Applying for their dream job, or any job, can bring out the worst in some people.  Studies consistently show that at least a third of all candidates are prone to ‘embellish’ their suitability for the job they want.

What do candidates lie about?

The three most common lies you will encounter in a recruiting situation are:

1. Falsifying or exaggerating qualifications, often including courses that were started but never finished.

2. Inflating experience or expertise by inflating past salaries and titles, perhaps by exaggerating the level of involvement in important business deals.

3. Discrepancies in employment dates such as extending end dates to cover periods of unemployment.

How do you know you’re being lied to?

Experienced interviewers are good at reading the signs, but even obvious ‘clues’ may be misinterpreted:

  • Body language can be unreliable as an indicator of honesty in job interviews.  Perhaps anxiety, rather than dishonesty, is causing your interviewee to fidget or avoid eye contact.  How could you be sure?
  • Verbal cues may indicate incongruence between the facts and what they’ve claimed in their CV.  This may show up in extra words, fillers like ‘um’ and delayed answers to your questions as they try to think of the next lie.  On the other hand, this behaviour might be entirely natural under the pressure of a job interview.

There are some more subtle indicators of untruths in the interview:

  • Generalising and hypothesising when asked a behavioural question, such as ‘Can you tell me about a time when…’.  Behavioural interview questions work because they alert you to past behaviour, an excellent predictor of future behaviour.  If you get an answer starting with ‘I would have’ or ‘We did’, it’s time to drill down to what actually happened (as opposed to what might happen) and who was responsible (ideally, your candidate).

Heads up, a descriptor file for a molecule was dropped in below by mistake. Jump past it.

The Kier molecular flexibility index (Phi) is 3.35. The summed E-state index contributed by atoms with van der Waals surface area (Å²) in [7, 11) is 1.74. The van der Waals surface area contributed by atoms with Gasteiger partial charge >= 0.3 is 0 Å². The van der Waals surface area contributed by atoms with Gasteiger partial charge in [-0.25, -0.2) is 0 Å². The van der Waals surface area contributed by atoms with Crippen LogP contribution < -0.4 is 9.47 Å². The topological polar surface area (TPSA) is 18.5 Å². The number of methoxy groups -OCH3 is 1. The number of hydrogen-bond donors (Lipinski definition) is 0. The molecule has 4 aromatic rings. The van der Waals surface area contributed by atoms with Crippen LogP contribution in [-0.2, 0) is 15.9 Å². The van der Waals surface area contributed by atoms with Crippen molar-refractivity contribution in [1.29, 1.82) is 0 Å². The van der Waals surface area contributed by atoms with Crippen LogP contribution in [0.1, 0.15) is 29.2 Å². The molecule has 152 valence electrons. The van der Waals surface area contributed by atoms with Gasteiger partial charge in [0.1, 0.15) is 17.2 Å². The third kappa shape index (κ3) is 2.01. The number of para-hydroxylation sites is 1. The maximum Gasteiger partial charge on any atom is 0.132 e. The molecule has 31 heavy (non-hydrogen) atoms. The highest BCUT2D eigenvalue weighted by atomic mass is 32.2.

• Avoiding answering the question.  Politicians are the experts at this!  When interviewing, you need to be like the persistent journalist:  If your question isn’t answered, repeat it until you get a satisfactory answer.

Why would you want to detect deception?

There are two main steps in the recruitment process where candidates are prone to deception in order to improve their chances:  the CV and the interview.

If these are your only sources of information for recruitment decisions, you are at risk of employing someone who may be dishonest in other aspects of their relationship with you, your colleagues and your clients.

Five steps to minimise the risk of hiring someone ‘careless with the facts’

1. Screen carefully for minimum eligibility requirements.  Don’t be dazzled by a sparkling resume if there are gaps in qualifications or experience.  The best way screen is by using an application process that includes an application form, either physical or online.

2. Check qualifications with the issuing institution.  Job applicants can – and do – falsify diplomas and transcripts.  Is not checking worth the risk to your business?

3. Use structured interviews with clear, concise and relevant questions, including behaviourally based questions.

4. Always reference check and include the question ‘Would you hire this person again?’

5. Use a personality test that specifically identifies deception and other behavioural tendencies that might lead to future problems.  The Harrison Assessments questionnaire is the most deception-proof in the assessment industry.

Paradox and the one little word you can’t ignore

accountability

A client in Western Australia recently called regarding a profile we had just provided for a candidate.  When shown the report, the candidate had questioned its validity because some of the traits listed appeared to be contradictory.